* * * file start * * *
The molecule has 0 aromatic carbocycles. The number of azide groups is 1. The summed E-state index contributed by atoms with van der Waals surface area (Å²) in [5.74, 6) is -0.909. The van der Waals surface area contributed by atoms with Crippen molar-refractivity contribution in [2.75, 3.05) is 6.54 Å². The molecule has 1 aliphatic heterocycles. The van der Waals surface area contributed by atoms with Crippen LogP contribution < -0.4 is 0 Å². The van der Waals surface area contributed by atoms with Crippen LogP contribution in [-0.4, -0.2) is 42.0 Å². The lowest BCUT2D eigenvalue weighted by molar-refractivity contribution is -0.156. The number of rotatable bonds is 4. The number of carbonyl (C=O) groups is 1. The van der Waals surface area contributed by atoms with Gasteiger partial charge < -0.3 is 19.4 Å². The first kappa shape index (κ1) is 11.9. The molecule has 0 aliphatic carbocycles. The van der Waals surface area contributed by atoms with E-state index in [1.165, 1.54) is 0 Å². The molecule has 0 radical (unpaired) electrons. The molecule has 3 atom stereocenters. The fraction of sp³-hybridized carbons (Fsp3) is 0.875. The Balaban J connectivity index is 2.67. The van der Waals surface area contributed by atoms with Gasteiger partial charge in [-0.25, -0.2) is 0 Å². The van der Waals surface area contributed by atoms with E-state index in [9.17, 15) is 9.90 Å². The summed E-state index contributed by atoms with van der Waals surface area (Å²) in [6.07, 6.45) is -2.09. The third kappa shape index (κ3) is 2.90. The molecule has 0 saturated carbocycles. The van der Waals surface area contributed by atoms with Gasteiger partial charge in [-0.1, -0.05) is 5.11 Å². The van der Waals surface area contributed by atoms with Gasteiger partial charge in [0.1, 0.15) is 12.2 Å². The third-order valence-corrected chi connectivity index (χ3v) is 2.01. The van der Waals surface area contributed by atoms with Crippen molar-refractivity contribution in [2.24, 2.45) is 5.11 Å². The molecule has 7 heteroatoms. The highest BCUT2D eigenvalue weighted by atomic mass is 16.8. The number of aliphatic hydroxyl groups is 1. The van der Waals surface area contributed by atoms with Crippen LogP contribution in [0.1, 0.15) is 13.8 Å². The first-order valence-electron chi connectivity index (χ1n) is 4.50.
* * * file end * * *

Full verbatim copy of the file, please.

The molecule has 0 aromatic carbocycles. The number of azide groups is 1. The summed E-state index contributed by atoms with van der Waals surface area (Å²) in [5.74, 6) is -0.909. The van der Waals surface area contributed by atoms with Crippen molar-refractivity contribution in [2.75, 3.05) is 6.54 Å². The molecule has 1 aliphatic heterocycles. The van der Waals surface area contributed by atoms with Crippen LogP contribution < -0.4 is 0 Å². The van der Waals surface area contributed by atoms with Crippen LogP contribution in [-0.4, -0.2) is 42.0 Å². The lowest BCUT2D eigenvalue weighted by molar-refractivity contribution is -0.156. The number of rotatable bonds is 4. The number of carbonyl (C=O) groups is 1. The van der Waals surface area contributed by atoms with Gasteiger partial charge < -0.3 is 19.4 Å². The first kappa shape index (κ1) is 11.9. The molecule has 0 aliphatic carbocycles. The van der Waals surface area contributed by atoms with E-state index in [1.165, 1.54) is 0 Å². The molecule has 0 radical (unpaired) electrons. The molecule has 3 atom stereocenters. The fraction of sp³-hybridized carbons (Fsp3) is 0.875. The Balaban J connectivity index is 2.67. The van der Waals surface area contributed by atoms with Gasteiger partial charge in [-0.25, -0.2) is 0 Å². The van der Waals surface area contributed by atoms with E-state index in [9.17, 15) is 9.90 Å². The summed E-state index contributed by atoms with van der Waals surface area (Å²) in [6.07, 6.45) is -2.09. The third kappa shape index (κ3) is 2.90. The molecule has 0 saturated carbocycles. The van der Waals surface area contributed by atoms with Gasteiger partial charge in [-0.1, -0.05) is 5.11 Å². The van der Waals surface area contributed by atoms with Gasteiger partial charge in [0.1, 0.15) is 12.2 Å². The third-order valence-corrected chi connectivity index (χ3v) is 2.01. The van der Waals surface area contributed by atoms with Crippen molar-refractivity contribution in [2.24, 2.45) is 5.11 Å². The molecule has 7 heteroatoms. The highest BCUT2D eigenvalue weighted by atomic mass is 16.8. The number of aliphatic hydroxyl groups is 1. The van der Waals surface area contributed by atoms with Crippen LogP contribution in [0.1, 0.15) is 13.8 Å². The first-order valence-electron chi connectivity index (χ1n) is 4.50.